Former Secretary of State Hillary Clinton is not a shoo-in for the next Democratic presidential nomination, says Larry Sabato, director of the University of Virginia Center for Politics.
"Magazine cover stories and news articles [are] basically crowning her the Democratic nominee and, in some cases, the next president," Sabato told "The Steve Malzberg Show" Thursday on Newsmax TV.
"Hey, we're two years away from the primaries starting. We're almost three years away from the general election. It is way too soon for a coronation."
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Likewise, New Jersey Gov. Chris Christie isn't a lock for the Republican nomination — even before the bridge-gate scandal that rocked his administration, Sabato believes.
"It's more that Chris Christie doesn't have a lot of base support. He has the support of the establishment and the party elites because they simply look at an election in terms of winning and losing … but still they don't consider issue positions as closely as activists in the base do," he said.
"The base also remembers his embrace of Barack Obama the week before the 2012 election. So I've never thought of him as much of a frontrunner and, indeed, the polls really don't show him to be a frontrunner."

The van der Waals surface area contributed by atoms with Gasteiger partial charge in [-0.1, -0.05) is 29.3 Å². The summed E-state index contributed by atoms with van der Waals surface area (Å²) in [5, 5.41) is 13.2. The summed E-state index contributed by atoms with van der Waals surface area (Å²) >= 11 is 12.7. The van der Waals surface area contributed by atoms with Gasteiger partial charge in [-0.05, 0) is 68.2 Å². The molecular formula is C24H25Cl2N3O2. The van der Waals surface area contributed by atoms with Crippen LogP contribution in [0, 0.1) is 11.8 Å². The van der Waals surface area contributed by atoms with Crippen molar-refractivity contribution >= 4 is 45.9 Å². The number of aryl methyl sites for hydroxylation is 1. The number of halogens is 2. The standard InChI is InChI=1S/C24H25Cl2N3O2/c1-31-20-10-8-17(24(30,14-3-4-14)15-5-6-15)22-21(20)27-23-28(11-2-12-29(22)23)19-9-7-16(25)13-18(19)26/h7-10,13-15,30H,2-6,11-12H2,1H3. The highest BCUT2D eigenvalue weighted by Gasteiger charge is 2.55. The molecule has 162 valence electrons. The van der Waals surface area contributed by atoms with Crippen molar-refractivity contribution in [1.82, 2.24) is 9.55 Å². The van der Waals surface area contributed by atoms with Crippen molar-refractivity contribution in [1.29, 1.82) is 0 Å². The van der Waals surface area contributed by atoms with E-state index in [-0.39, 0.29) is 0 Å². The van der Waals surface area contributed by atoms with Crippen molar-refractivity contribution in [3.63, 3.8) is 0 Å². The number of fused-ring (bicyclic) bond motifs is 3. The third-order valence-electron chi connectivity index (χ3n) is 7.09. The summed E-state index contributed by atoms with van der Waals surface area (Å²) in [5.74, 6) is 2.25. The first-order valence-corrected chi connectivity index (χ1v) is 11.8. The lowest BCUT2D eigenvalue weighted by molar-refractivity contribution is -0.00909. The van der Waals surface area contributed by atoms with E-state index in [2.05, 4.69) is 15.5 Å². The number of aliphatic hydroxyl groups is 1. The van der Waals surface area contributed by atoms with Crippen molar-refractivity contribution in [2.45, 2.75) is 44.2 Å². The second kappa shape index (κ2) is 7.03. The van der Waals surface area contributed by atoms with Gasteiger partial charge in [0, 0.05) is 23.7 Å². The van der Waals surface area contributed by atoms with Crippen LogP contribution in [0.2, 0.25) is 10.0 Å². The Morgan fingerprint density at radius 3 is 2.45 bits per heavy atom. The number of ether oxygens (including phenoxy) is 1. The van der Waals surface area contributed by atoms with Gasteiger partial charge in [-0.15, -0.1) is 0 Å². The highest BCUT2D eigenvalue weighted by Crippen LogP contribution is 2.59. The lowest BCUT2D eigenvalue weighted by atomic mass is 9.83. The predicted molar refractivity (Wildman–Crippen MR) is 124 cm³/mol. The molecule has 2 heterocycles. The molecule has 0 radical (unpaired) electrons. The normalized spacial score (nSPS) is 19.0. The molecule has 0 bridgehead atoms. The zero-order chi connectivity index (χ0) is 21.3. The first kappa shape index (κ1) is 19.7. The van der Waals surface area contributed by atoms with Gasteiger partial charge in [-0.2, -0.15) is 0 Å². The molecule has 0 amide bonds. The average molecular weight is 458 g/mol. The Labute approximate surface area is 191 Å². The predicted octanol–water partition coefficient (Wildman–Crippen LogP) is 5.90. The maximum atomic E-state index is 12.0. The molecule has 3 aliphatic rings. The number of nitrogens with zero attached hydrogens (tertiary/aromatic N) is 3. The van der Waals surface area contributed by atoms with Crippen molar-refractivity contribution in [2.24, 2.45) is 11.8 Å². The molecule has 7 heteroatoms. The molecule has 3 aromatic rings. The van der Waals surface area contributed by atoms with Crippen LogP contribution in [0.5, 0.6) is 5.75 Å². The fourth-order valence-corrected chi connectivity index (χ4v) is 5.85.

As far as Texas state Sen. Wendy Davis, the Democratic candidate facing Republican Greg Abbott in the Texas governor's race, she also doesn't have much of a chance, Sabato says.
"Look, she doesn't have enough of a base to win. She'll have plenty of money, but you have to have the votes, you have to have the base," he said.
He adds that Davis' misstatements on her biography haven't helped her campaign.
"I've said many times, if you're going to base your campaign on your personal narrative, make sure it's an accurate narrative. And that's her problem. There are pieces of that that aren't accurate," he said.
"You know what people have focused on more than anything else? It's the fact that she filed for divorce from her second husband the day after she paid the final tuition increment at Harvard Law School."
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